BLOG: Innovation unlocking carbon neutral challenges in Greater Manchester - part one
Across Greater Manchester, we are looking at how the electricity needs of our city-region can be met through local innovations to help us achieve our target of becoming a zero-carbon emissions city region by 2038.
The Greater Manchester Local Energy Market is a 2-year project from July 2020 to June 2022 that sees Greater Manchester Combined Authority and 11 partners work together to look at how we adapt our local energy system.
In series of blog posts, the partners involved showcase their contribution to the project. Here is the first one from Bruntwood.
At Bruntwood, we’re supporting a lower carbon future. Back in 2018, we became the first property company in the UK to pledge to the World Green Building Council’s Net Zero Carbon by 2030 commitment. As part of this, we’re working hard to improve upon the sustainability of our own portfolio and ways of working, as well as working closely with our partners to support the transformation of our regions.
We’re proud to be part of the Greater Manchester Local Energy Market project and believe that our team has vital skills and expertise that are needed to help increase energy efficiency across the region as we look to lay the foundations for new technologies and low-carbon infrastructure to be used in the future.
The National Grid which serves the whole of our country is under increasing pressure. A large part of all of our energy bills is spent upgrading and maintaining it - and this is increasing all the time.
Plus, we’re all using more electricity than ever before: using more electronic devices like TVs, laptops, phone chargers; we want air conditioning in our office spaces (when we’re in them!); and we’re expecting to see huge uptake in electric vehicles.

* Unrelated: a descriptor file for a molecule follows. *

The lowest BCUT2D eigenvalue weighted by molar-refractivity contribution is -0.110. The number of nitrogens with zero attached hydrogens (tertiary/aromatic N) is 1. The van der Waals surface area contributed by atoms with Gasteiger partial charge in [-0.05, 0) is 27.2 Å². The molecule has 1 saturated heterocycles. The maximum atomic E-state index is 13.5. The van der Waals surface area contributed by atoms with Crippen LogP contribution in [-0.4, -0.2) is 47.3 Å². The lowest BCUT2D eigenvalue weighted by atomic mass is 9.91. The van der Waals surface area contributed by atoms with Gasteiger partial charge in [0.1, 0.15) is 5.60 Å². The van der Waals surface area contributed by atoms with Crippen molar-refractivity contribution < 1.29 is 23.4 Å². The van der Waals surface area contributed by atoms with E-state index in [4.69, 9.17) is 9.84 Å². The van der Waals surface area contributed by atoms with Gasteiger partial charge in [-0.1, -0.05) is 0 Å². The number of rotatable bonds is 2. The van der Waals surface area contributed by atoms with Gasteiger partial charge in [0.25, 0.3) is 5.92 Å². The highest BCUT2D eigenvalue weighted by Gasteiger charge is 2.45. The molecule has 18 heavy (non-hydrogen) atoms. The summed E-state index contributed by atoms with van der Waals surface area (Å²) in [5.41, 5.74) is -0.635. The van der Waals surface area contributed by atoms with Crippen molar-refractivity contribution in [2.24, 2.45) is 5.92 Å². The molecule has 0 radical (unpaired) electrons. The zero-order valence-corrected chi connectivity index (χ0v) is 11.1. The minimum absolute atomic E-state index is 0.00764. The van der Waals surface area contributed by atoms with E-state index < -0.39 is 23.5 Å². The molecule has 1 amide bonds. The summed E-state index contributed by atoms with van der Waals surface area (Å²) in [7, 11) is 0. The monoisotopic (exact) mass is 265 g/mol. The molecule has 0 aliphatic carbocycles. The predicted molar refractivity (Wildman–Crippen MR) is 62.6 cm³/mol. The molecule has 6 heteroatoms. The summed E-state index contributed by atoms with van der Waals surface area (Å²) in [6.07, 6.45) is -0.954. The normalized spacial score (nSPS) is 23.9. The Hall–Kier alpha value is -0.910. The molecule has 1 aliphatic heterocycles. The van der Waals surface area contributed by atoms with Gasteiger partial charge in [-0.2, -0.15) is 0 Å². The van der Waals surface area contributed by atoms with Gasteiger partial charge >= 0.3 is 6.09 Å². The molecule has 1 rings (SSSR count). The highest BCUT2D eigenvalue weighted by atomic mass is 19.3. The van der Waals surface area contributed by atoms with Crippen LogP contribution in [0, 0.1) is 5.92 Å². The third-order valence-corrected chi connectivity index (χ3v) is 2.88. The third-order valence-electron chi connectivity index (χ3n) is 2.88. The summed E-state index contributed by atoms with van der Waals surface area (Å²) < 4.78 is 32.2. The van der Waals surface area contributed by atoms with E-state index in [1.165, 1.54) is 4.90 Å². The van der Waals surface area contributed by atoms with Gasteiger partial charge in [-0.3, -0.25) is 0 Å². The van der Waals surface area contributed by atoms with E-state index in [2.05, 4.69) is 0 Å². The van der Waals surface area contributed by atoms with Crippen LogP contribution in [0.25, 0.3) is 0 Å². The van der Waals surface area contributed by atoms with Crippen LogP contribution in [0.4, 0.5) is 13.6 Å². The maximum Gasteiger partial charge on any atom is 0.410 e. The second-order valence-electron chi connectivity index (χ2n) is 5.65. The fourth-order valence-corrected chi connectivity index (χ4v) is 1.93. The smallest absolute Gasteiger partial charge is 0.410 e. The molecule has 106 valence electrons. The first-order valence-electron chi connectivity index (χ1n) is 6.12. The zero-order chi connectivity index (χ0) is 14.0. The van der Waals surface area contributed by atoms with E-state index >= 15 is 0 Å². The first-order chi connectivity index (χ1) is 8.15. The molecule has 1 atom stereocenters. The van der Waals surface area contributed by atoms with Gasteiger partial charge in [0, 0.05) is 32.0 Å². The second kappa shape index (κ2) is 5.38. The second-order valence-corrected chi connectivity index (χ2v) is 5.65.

This is all against a backdrop of our climate change concerns and a push to move away from fossil fuels.
The aim of this project is to take pressure off the national grid by generating more energy locally and storing it within a localised system. In doing so, the energy will travel shorter distances from where it’s generated to where it’s used, which will help to reduce the region’s environmental footprint.
So, we’ll be looking at how we can use more decentralised energy systems across the country. This means having pockets of smaller energy systems which link energy generation and energy consumption across the country.
Through the LEM project, across Greater Manchester, we hope to link assets such as solar panels and heat pumps, batteries and geothermal storage, to the demand across the region. The aim is that this creates a more localised system that balances these different elements and helps us to use them more efficiently.
But of course, we have to make this work for the whole region. Part of our involvement in the project is creating a better proposition for energy generation, storage and provision, which in turn should push the overall price down.
We want to create something that works for everyone; so that we can all share in the value it will add across Greater Manchester. This aim feeds perfectly into our business purpose of Creating Thriving Cities. We know that we can’t be successful if our colleagues, customers and our communities aren’t successful, too. The Local Energy Market will have a key role in this and ensuring equality across the region.
We own and operate over 100 buildings mainly in Manchester but also in Liverpool, Leeds and Birmingham, and our aim is to be able to implement real changes to our buildings that will reduce energy - for our customers and the environment.
Article Published: 24/06/2021 15:01 PM